This is particularly notable given that the APNIC measurement technique uses micro-advertisements that might be expected to provide better coverage of homes and offices than of data centers (which one would not generally expect to attempt to display ad content on web pages).

    1. Wouter de Vries

      Hi Alexander,

      Thanks for pointing out the thesis! We did not exhaustively cite every publication that touches ECS because it’s not a survey, and space for references was very limited.

      Concerning Ziggo, it does not really surprise me that different datasets show different results. As you say, the distribution of clients that we saw is different than what APNIC sees as well as the sample sizes.

      As I understand it there are only ~92k samples for Ziggo over the entire measurement period, with 4.25% using Google Public DNS, resulting in a very small sample (roughly 4k). As you can see we record somewhere between 20k and 100k queries per -day- from the Ziggo AS, using Google Public DNS.

  4. Darkdot

    Everything here is subspect after you used which is on Yahoo. There’s rfc2606 for this.

    1. Wouter de Vries

      Hi Darkdot,

      You are of course right, we should’ve used the domain names intended for documentation. We will take care to do this in the future, and thanks for pointing this out!

      Hopefully you still find the rest of the blog interesting.

  5. Wouter de Vries

    Hi Jack,

    Privacy is always a concern, and unfortunately it is very hard to be sure that no one is getting their hands on your data somewhere between you typing in a domain name and the web page showing up on your screen.

    Fairly recently some public resolvers (at least Google and Cloudflare that I know of, but certainly there will be others) started offering DNS-over-TLS and/or DNS-over-HTTPS services, which may offer greater privacy. It might be interesting for you to have a look at that!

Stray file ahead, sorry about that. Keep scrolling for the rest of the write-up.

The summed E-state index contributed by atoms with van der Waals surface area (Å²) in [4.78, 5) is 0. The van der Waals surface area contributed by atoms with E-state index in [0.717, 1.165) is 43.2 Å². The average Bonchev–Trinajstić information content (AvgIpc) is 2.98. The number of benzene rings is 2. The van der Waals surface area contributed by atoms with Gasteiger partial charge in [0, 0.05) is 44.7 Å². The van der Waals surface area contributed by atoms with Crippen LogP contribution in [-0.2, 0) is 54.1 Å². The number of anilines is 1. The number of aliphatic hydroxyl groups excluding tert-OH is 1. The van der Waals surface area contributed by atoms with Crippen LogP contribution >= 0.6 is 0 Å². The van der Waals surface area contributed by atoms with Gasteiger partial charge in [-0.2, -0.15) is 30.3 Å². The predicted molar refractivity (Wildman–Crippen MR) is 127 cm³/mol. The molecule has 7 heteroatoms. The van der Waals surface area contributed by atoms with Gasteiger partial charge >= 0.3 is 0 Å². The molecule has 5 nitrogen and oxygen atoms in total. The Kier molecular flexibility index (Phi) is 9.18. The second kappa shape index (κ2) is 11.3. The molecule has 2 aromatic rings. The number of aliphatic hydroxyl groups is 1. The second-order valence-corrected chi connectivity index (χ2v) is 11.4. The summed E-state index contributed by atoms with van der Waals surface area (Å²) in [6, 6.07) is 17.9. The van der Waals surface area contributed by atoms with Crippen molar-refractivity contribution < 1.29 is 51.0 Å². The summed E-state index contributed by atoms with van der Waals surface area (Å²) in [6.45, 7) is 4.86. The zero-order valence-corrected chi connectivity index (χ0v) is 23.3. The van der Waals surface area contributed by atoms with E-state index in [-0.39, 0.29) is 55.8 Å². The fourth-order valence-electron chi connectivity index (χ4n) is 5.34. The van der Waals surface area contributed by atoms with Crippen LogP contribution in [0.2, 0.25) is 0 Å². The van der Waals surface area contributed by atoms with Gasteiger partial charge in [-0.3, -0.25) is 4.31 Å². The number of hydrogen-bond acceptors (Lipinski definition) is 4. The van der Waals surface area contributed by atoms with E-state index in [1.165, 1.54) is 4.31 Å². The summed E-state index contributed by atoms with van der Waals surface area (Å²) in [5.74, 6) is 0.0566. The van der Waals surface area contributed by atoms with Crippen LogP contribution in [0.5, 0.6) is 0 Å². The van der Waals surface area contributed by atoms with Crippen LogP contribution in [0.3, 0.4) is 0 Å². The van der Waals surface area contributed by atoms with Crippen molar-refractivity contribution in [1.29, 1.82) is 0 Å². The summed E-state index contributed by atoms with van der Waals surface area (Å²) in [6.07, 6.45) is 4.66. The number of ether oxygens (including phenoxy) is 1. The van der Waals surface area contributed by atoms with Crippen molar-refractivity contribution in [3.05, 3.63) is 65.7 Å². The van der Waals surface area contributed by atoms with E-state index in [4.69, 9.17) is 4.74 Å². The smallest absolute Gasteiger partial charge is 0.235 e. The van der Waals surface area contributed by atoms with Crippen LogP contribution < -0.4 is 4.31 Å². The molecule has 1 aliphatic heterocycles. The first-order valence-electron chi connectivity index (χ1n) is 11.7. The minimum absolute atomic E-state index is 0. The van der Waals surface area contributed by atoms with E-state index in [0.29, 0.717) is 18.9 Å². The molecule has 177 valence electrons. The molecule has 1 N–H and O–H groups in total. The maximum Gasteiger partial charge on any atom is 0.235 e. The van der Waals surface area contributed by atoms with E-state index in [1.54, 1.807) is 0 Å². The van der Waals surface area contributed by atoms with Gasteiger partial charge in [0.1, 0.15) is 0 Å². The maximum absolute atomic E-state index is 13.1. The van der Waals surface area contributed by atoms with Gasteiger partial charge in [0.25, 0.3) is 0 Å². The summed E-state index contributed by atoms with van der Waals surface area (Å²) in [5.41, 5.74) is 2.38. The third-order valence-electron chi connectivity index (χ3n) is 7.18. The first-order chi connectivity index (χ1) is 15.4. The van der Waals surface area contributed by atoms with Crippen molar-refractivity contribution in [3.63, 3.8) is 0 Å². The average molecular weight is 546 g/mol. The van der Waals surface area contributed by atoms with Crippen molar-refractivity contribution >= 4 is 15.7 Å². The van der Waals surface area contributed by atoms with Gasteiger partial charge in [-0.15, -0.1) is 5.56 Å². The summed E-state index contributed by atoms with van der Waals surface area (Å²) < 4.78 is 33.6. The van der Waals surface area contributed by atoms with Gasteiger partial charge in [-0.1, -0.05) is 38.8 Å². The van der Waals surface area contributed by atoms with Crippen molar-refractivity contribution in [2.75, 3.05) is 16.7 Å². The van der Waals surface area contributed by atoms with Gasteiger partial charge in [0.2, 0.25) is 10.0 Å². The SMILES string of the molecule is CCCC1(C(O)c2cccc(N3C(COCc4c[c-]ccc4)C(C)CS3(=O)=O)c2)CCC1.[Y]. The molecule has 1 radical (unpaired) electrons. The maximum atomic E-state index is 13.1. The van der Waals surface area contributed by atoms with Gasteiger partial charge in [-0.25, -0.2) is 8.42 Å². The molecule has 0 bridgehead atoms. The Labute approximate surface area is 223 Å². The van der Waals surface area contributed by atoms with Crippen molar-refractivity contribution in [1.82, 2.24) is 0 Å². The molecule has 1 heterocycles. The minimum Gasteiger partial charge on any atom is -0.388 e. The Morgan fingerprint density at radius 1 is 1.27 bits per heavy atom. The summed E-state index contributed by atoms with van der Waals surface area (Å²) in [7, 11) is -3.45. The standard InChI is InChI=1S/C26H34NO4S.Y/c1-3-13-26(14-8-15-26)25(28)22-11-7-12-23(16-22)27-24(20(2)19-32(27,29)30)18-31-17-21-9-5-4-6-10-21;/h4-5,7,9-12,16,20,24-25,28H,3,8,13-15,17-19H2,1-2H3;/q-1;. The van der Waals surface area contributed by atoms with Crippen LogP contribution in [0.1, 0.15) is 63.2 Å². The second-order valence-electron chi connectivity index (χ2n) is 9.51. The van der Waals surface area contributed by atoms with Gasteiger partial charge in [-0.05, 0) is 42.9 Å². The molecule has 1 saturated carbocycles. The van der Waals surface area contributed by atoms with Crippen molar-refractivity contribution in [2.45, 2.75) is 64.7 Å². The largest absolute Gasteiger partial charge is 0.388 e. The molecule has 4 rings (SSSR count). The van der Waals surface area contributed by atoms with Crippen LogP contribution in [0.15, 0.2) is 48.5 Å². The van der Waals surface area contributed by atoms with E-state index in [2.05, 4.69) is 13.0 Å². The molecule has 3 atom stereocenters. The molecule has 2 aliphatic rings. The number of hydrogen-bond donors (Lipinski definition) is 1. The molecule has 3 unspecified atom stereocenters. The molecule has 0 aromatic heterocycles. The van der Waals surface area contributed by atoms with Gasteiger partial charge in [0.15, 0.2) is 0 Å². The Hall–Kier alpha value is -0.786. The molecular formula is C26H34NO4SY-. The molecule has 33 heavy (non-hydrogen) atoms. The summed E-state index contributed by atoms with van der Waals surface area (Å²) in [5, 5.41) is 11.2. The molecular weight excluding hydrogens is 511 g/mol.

6. Kevin P. Fleming

    Isn’t a *caching* resolver? If so, then CDNs aren’t going to get EDNS0 information for every client, only for the ones which can’t be served from Google’s DNS cache.

    1. MarkD

      Google cache keys for EDNS0 queries includes the client subnet so cache answers are only re-used if the querying client comes from the same subnet.

      This means that CDNs do get EDNS0 information for every subnet.

      In any event, wrt DNS-over-TLS, the privacy aspect is to protect against traffic snoopers, not against what the end cache sees. IOWs it’s solving a different problem.

      1. Wouter de Vries

        Hi MarkD and Kevin,

        MarkD is right, the CDNs will see a request coming in for each unique EDNS0 Client Subnet that Google sees. Google in essence will have a seperate cache for each subnet (typically /24 or /48 subnets).

        A stub resolver (e.g. the “forwarding” resolver in your system) can request a recursive resolver to not include EDNS0 Client Subnet information in its recursive chain. It can do this by adding a EDNS0 Client Subnet with source prefix length zero in the initial query. For more information see RFC7871, it states that: “A SOURCE PREFIX-LENGTH value of 0 means that the Recursive Resolver
        MUST NOT add the client’s address information to its queries.” in section 7.1.2 (Stub Resolvers).

  7. JoeSix

    The increase in usage of as DNS resolver is simply explained by the fact that the Chrome browser configures it on install — like the next Firefox browser version may set

    1. Wouter de Vries

      Hi JoeSix,

      Are you sure about this? I can’t find any reference to Chrome setting their DNS settings as default. It certainly hasn’t done that on my system.

      Firefox indeed may set the standard DNS-over-HTTPS resolver to, I suspect/hope they will over a wider variety of options though.